During the first quarter of 2021, 24.9% of global phishing attempts targeted financial institutions. Furthermore, social media accounted for 23.6% of all assaults, making these two industries the most targeted for phishing during this time period.
Examples of Illegal Spoofing
- Social Security imposters using a spoofed number to obtain social security information.
- Tech-support schemes where callers impersonate tech companies and use numbers that seem similar to those of the tech firms.
- Healthcare scams where callers using spoofed numbers claim a relative of the person who is receiving the call is in the hospital and needs money for medical aid.
What Is Legal Spoofing?
Simply put, legal spoofing represents any instance of caller ID spoofing done within the rules set down by the FCC. Though the rules often change, it is typically very easy to identify legally spoofed calls because they clearly state their intentions from the start of the call.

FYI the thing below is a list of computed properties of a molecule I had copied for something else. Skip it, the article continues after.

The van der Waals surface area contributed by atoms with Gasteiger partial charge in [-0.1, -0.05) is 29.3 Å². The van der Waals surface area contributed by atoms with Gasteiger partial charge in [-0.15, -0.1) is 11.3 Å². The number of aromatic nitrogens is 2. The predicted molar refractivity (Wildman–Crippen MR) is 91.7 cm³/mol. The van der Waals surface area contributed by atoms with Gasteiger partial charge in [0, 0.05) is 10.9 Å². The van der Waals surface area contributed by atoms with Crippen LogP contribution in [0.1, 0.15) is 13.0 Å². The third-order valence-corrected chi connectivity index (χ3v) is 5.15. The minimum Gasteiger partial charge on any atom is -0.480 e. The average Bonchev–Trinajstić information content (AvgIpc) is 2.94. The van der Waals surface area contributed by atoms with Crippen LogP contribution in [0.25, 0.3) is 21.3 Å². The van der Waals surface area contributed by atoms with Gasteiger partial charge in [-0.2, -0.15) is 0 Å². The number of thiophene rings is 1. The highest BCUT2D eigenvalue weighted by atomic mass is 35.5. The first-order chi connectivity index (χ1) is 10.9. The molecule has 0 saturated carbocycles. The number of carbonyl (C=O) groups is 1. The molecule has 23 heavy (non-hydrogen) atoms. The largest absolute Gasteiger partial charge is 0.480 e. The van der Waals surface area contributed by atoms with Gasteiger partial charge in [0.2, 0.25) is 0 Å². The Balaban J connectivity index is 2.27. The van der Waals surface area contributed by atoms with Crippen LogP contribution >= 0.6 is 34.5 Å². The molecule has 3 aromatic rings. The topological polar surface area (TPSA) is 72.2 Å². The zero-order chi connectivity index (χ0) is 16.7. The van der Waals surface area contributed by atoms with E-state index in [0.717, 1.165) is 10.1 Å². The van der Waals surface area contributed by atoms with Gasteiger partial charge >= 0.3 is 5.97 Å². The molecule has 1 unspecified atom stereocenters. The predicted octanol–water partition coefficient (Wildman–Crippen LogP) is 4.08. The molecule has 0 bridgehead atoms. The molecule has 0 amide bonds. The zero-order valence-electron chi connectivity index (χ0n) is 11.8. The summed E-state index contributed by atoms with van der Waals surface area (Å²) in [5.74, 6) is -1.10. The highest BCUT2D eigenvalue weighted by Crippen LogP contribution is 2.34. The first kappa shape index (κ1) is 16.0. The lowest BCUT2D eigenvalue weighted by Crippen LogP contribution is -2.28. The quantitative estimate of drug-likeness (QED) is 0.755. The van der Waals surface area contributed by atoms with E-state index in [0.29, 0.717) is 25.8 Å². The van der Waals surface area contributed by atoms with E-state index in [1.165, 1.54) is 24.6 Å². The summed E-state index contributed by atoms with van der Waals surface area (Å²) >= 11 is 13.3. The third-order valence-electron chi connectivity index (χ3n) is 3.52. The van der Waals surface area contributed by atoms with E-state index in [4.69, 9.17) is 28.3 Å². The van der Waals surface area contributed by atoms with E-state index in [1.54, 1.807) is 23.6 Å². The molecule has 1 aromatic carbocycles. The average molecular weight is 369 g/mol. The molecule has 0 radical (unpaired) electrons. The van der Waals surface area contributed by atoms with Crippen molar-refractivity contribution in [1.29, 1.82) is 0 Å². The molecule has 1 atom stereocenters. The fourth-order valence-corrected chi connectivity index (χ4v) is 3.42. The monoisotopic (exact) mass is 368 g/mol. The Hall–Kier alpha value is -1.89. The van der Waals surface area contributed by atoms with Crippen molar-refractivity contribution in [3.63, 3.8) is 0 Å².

Based on the definition of illegal spoofing, we can extrapolate that legal spoofing means any instance that does not intend to cause harm, defraud, or wrongly obtain anything of value.
If the number correctly represents the party who is making the call, if it is showing the name of the business as part of the caller ID, and if you can call it back, then it is legal, even if the number is spoofed.
Recommended Read: How Does Caller Name Delivery Work?
Examples of Legal Spoofing
- Medical professionals spoofing their number to display their office number so as to not reveal their personal phone number.
- Businesses that have toll-free numbers will often spoof all their numbers to display a toll-free one on the caller ID instead.